Compared to the current 6 per cent track, the new formula generates substantial savings over time, as shown in Table 1.  Panel A shows what the CHT funding would be if the 6 per cent escalator were continued to 2023-24.  The new funding arrangement ties the escalator to a three-year moving average in nominal GDP.  Panel B shows funding levels under three scenarios – annual increases of 5 per cent, 4 per cent and 3 per cent – the latter being the guaranteed floor.

 Panel C shows the differences in funding levels between each of the three scenarios and the 6 per cent “base” case.  As expected the “savings” from the base case grow significantly over time. The “savings” from a one-percentage point reduction (the 5 per cent scenario) grow from $361 million in 2017-18 to nearly $3.5 billion in 2023-24.  The Minister of Finance suggested that the annual growth rate would be around 4 per cent per year.  This would result in “savings” of over $6.5 billion in 2023-24. Over the entire period, there would cumulative savings of almost $25 billion. In the 3 per cent scenario, the “savings” grow to nearly $10 billion in 2023-24, with cumulative savings reaching just over $36 billion.

Table 1: CHT: Impact of New Funding Arranagement" $ millions

A. Base Case 6% per year       38,232     40,528     42,957     45,534     48,267     51,163     54,232
B. New Fundng Formula        
    1. 5% per year   37,871  39,765 41,753  43,840  46,032  48,334  50,751
    2. 4% per year   37,510  39,011 40,571  42,194  43,882  45,637 47,462
    3. 3% per year    7,1503 8,264 39,412  40,594  41,612 4 3,067 44,359
C. Change from Base        
    1. 5% per year          361       761    1,204    1,694    2,234    2,829    3,482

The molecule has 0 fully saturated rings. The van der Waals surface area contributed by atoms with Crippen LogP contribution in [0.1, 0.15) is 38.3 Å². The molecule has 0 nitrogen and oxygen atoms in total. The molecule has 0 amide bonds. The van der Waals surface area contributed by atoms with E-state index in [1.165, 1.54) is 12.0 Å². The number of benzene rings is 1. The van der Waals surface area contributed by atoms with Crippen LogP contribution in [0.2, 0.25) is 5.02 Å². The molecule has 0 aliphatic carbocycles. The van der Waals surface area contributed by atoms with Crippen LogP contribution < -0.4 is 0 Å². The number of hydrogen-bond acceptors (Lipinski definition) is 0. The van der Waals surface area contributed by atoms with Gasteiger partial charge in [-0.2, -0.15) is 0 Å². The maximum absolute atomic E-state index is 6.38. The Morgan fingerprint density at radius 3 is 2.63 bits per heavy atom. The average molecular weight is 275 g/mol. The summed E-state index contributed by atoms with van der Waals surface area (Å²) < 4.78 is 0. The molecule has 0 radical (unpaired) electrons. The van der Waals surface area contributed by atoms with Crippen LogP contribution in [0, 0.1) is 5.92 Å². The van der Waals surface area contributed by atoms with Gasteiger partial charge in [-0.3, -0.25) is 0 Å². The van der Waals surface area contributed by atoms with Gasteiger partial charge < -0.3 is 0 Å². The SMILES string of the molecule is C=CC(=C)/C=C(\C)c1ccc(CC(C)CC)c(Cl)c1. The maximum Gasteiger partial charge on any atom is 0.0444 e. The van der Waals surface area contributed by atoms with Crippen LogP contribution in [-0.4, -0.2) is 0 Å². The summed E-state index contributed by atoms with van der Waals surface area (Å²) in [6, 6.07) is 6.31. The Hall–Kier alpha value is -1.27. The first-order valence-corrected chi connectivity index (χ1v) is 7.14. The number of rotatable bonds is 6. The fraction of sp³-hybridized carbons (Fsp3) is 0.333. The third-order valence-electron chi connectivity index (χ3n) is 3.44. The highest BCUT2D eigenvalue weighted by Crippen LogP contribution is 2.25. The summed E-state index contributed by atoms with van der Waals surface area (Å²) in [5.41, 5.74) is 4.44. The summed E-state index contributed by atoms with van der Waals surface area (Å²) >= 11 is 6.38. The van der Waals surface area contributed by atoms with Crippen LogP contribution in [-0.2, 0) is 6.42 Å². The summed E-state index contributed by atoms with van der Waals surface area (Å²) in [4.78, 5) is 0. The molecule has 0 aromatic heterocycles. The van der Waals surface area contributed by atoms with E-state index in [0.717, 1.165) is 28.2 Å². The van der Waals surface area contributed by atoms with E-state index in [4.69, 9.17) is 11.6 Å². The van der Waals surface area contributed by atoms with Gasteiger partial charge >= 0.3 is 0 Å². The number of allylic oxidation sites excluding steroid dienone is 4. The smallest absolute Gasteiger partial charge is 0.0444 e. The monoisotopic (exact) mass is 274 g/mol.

2. 4% per year        721   1,515    2,386    3,341    4,385    5,526    6,770
    3. 3% per year    1 ,082    2,261    3,545    4,940    6,454    8,096    9,874


These “savings” to the federal government are not insignificant.  Given the impact of the demographic changes, the annual growth in nominal GDP will likely be somewhat less than 4 per cent but greater than 3 per cent.

It appears that this new funding arrangement was hastily put together.  Many of the details are not yet available.  For example, the moving average consists of a forecast of nominal GDP for the first year (t) of the budget plan, an estimate for the previous year (t-1) and a preliminary estimate by Statistics Canada for the first year of the moving average (t-2).  All of these projections/estimates will be revised over time, resulting in a new (either higher or lower) estimate of CHT funding for that year.  How will be under/over payments be handled? If these adjustments are large, this could result in serious planning issues for the provinces.  If the adjustments come at the end of the fiscal year, it will be difficult for provinces to manage their budgets accordingly.

The Minister of Finance boasts about CHT funding recording record levels.  As long as CHT transfers increase, as they will under the new formula given the 3 per cent floor, each year will be a record.  Be prepared to hear this claim each and every year.

With federal health transfers now established for the next decade, the federal government has basically opted out of health care reform. Health care is a provincial responsibility and this government clearly does not want to get involved.  Given regional economic disparities, this will present major challenges for some provinces.